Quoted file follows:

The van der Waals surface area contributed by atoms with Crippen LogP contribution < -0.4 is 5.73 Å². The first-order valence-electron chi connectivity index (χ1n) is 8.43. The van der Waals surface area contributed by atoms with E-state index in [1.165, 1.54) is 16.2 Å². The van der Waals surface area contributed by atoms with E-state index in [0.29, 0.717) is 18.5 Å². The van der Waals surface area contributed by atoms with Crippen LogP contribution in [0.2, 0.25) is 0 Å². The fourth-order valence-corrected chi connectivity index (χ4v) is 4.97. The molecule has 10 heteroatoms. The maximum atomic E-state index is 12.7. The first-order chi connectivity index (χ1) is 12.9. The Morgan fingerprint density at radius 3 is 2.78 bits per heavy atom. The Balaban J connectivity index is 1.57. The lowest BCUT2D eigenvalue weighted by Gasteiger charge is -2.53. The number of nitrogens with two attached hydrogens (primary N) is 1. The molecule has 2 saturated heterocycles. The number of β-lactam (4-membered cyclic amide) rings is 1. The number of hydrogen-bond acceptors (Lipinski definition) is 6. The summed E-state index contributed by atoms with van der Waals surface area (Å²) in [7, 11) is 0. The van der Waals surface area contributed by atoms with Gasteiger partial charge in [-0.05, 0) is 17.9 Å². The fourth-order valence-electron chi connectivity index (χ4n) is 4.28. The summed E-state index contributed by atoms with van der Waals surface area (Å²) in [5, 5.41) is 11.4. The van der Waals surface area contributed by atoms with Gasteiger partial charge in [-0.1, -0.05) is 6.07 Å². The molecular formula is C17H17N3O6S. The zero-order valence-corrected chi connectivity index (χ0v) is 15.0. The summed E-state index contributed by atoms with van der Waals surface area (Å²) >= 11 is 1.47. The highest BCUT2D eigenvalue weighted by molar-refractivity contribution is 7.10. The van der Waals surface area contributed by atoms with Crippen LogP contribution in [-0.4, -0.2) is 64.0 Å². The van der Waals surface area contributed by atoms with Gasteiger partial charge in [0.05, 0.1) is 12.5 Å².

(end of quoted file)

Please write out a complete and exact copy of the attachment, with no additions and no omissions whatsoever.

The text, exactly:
The van der Waals surface area contributed by atoms with Crippen LogP contribution < -0.4 is 5.73 Å². The first-order valence-electron chi connectivity index (χ1n) is 8.43. The van der Waals surface area contributed by atoms with E-state index in [1.165, 1.54) is 16.2 Å². The van der Waals surface area contributed by atoms with E-state index in [0.29, 0.717) is 18.5 Å². The van der Waals surface area contributed by atoms with Crippen LogP contribution in [0.2, 0.25) is 0 Å². The fourth-order valence-corrected chi connectivity index (χ4v) is 4.97. The molecule has 10 heteroatoms. The maximum atomic E-state index is 12.7. The first-order chi connectivity index (χ1) is 12.9. The Morgan fingerprint density at radius 3 is 2.78 bits per heavy atom. The Balaban J connectivity index is 1.57. The lowest BCUT2D eigenvalue weighted by Gasteiger charge is -2.53. The number of nitrogens with two attached hydrogens (primary N) is 1. The molecule has 2 saturated heterocycles. The number of β-lactam (4-membered cyclic amide) rings is 1. The number of hydrogen-bond acceptors (Lipinski definition) is 6. The summed E-state index contributed by atoms with van der Waals surface area (Å²) in [7, 11) is 0. The van der Waals surface area contributed by atoms with Gasteiger partial charge in [-0.05, 0) is 17.9 Å². The fourth-order valence-electron chi connectivity index (χ4n) is 4.28. The summed E-state index contributed by atoms with van der Waals surface area (Å²) in [5, 5.41) is 11.4. The van der Waals surface area contributed by atoms with Gasteiger partial charge in [-0.1, -0.05) is 6.07 Å². The molecular formula is C17H17N3O6S. The zero-order valence-corrected chi connectivity index (χ0v) is 15.0. The summed E-state index contributed by atoms with van der Waals surface area (Å²) >= 11 is 1.47. The highest BCUT2D eigenvalue weighted by molar-refractivity contribution is 7.10. The van der Waals surface area contributed by atoms with Crippen LogP contribution in [-0.4, -0.2) is 64.0 Å². The van der Waals surface area contributed by atoms with Gasteiger partial charge in [0.05, 0.1) is 12.5 Å².